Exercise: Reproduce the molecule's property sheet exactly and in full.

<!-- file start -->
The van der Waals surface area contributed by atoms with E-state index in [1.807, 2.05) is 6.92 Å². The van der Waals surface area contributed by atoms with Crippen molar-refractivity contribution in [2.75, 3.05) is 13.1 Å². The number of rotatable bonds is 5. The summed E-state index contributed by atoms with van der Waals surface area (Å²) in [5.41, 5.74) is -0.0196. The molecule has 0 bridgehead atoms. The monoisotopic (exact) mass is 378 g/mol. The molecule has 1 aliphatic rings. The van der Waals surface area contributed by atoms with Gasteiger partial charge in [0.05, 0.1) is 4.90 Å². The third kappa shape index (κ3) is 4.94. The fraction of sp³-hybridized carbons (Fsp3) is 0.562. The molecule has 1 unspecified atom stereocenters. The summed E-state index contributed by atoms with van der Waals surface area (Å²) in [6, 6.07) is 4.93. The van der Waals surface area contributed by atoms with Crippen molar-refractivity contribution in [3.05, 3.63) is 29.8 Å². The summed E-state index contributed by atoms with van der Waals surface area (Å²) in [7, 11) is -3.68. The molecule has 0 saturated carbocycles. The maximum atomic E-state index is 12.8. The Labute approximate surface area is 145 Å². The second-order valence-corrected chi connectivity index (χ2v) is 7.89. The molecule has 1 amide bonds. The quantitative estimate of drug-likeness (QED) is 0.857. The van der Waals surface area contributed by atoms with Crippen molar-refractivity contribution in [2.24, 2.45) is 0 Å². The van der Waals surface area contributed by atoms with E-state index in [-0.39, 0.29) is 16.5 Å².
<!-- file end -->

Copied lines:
The van der Waals surface area contributed by atoms with E-state index in [1.807, 2.05) is 6.92 Å². The van der Waals surface area contributed by atoms with Crippen molar-refractivity contribution in [2.75, 3.05) is 13.1 Å². The number of rotatable bonds is 5. The summed E-state index contributed by atoms with van der Waals surface area (Å²) in [5.41, 5.74) is -0.0196. The molecule has 0 bridgehead atoms. The monoisotopic (exact) mass is 378 g/mol. The molecule has 1 aliphatic rings. The van der Waals surface area contributed by atoms with Gasteiger partial charge in [0.05, 0.1) is 4.90 Å². The third kappa shape index (κ3) is 4.94. The fraction of sp³-hybridized carbons (Fsp3) is 0.562. The molecule has 1 unspecified atom stereocenters. The summed E-state index contributed by atoms with van der Waals surface area (Å²) in [6, 6.07) is 4.93. The van der Waals surface area contributed by atoms with Crippen molar-refractivity contribution in [3.05, 3.63) is 29.8 Å². The summed E-state index contributed by atoms with van der Waals surface area (Å²) in [7, 11) is -3.68. The molecule has 0 saturated carbocycles. The maximum atomic E-state index is 12.8. The Labute approximate surface area is 145 Å². The second-order valence-corrected chi connectivity index (χ2v) is 7.89. The molecule has 1 amide bonds. The quantitative estimate of drug-likeness (QED) is 0.857. The van der Waals surface area contributed by atoms with Crippen molar-refractivity contribution in [2.24, 2.45) is 0 Å². The van der Waals surface area contributed by atoms with E-state index in [-0.39, 0.29) is 16.5 Å².